The five-man chainsaw crew he used to send out to clear brush could clear about 50 feet per hour, and often had to revisit the same site more than once because material would grow back. With the excavator/mulcher head combo, one operator can trim the brush from the other side of the fence at a rate of 100-200 feet per hour, easily doubling the productivity with one-fifth the manpower.

MSDGC operators transport the excavator/mulcher tandem around to various job sites throughout the city using a city vehicle with a trailer. Additionally, the excavator/mulcher is so effective that they rarely have to double back to a job site to get the clearing done — one visit is all it takes. 

All employees trained to operate the excavator can easily adapt to using the mulcher attachment, so training was not an issue, said Welsh. This allows flexibility in scheduling jobs, as any one of his operator crew can be sent out to cut back growth from fence lines. 

After operating the unit for over a year, MSDGC has yet to find anything that the Fecon Bull Hog couldn’t chop up, even though in some cases they are clearing brush that has been collecting for up to 20 years. Most of the brush is pliable honeysuckle, but often, young trees sprout up near the fence lines. Anything up to 6 inches is easy grinding, but even oak trees up to 15 inches across can be mulched if the crew takes its time. Once ground up, the thick mulch left behind is cosmetically appealing, so MSDGC is able to just leave it lay to decompose.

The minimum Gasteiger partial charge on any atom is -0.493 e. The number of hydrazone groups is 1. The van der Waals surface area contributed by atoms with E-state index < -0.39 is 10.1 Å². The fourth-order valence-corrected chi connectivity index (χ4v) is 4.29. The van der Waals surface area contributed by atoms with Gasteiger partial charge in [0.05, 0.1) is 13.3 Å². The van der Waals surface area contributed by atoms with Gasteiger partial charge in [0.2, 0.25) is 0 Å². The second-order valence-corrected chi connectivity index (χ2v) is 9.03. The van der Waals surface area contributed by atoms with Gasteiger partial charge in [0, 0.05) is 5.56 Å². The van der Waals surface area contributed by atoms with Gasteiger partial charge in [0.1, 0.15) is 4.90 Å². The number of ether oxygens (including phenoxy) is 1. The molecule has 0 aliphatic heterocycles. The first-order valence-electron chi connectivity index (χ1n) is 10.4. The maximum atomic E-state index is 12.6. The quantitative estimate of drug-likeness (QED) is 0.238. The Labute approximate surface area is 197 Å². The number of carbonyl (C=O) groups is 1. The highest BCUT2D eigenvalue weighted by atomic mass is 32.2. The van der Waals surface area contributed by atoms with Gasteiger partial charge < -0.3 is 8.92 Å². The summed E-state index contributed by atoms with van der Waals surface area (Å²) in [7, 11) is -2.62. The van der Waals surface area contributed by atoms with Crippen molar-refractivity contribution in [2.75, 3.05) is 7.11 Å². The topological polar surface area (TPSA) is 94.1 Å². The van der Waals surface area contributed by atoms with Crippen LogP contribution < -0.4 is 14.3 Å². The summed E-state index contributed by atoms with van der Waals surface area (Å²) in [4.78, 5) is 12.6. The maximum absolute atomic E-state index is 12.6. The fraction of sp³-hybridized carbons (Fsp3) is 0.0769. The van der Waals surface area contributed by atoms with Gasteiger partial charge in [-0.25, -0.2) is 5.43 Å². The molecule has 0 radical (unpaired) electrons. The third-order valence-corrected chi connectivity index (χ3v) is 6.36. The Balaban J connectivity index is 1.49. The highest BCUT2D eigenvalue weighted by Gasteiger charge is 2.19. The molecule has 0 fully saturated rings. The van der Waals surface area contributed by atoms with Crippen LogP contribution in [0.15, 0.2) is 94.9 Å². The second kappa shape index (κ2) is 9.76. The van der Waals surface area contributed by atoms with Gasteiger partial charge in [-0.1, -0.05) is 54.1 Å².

At a previous job, Welsh had used a mulcher head attached to the side of a tractor, but he feels that attaching the mulcher head to the excavator makes more sense for MSDGC’s needs, namely, off-road stability and working in hard-to-reach areas. The excavator can move along the road behind the fence and still easily access the brush that needs to be cut on the other side of the fence without complicated maneuvering. 

MSDGC has only had the Fecon mulcher head for a year, but Welsh predicts they’ll use it for up to four weeks every year to cut back brush. The ease of maintenance and reliability of the Fecon equipment initially appealed to him, because of the limited resources he has for equipment maintenance. Cincinnati MSD originally purchased the equipment targeting a five-year payback, and Welsh projects with confidence that will not change now that he has had a chance to operate it. 

Keeping fence lines clear of brush is an important maintenance duty for the security of the many plants and treatment facilities, but certainly not the only one for Welsh and his facilities maintenance crew. By using the Fecon Bull Hog BH300 mulcher head, MSDGC has freed up several crew members to perform other important, more pressing jobs around the city. MSDGC saves money because they don’t need to hire an outside tree trimming contractor, and can get more fence lines clear in less time than ever before. 

With limited resources, the MSDGC facilities group has made at least one job more streamlined and efficient. Thanks to their Fecon Bull Head, maintaining fence lines is made easy.